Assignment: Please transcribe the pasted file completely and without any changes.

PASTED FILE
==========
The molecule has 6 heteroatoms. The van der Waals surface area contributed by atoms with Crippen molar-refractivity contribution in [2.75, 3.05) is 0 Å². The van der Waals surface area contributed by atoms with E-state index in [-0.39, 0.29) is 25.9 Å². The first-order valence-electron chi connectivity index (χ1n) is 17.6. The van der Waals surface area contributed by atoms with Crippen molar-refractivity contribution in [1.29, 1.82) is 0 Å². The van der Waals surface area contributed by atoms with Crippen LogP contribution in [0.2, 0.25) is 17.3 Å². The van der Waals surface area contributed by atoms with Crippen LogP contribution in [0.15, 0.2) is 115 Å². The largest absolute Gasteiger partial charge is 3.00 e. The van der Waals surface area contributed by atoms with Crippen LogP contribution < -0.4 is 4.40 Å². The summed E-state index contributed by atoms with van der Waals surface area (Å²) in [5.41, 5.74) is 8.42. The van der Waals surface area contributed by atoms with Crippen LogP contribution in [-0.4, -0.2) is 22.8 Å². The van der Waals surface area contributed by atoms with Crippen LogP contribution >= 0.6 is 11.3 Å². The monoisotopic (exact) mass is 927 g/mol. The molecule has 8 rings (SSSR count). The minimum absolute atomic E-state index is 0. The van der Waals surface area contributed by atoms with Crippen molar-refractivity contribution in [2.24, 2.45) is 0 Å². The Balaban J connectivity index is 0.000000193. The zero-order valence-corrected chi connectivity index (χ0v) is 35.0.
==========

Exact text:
The molecule has 6 heteroatoms. The van der Waals surface area contributed by atoms with Crippen molar-refractivity contribution in [2.75, 3.05) is 0 Å². The van der Waals surface area contributed by atoms with E-state index in [-0.39, 0.29) is 25.9 Å². The first-order valence-electron chi connectivity index (χ1n) is 17.6. The van der Waals surface area contributed by atoms with Crippen molar-refractivity contribution in [1.29, 1.82) is 0 Å². The van der Waals surface area contributed by atoms with Crippen LogP contribution in [0.2, 0.25) is 17.3 Å². The van der Waals surface area contributed by atoms with Crippen LogP contribution in [0.15, 0.2) is 115 Å². The largest absolute Gasteiger partial charge is 3.00 e. The van der Waals surface area contributed by atoms with Crippen LogP contribution < -0.4 is 4.40 Å². The summed E-state index contributed by atoms with van der Waals surface area (Å²) in [5.41, 5.74) is 8.42. The van der Waals surface area contributed by atoms with Crippen LogP contribution in [-0.4, -0.2) is 22.8 Å². The van der Waals surface area contributed by atoms with Crippen LogP contribution >= 0.6 is 11.3 Å². The monoisotopic (exact) mass is 927 g/mol. The molecule has 8 rings (SSSR count). The minimum absolute atomic E-state index is 0. The van der Waals surface area contributed by atoms with Crippen molar-refractivity contribution in [2.24, 2.45) is 0 Å². The Balaban J connectivity index is 0.000000193. The zero-order valence-corrected chi connectivity index (χ0v) is 35.0.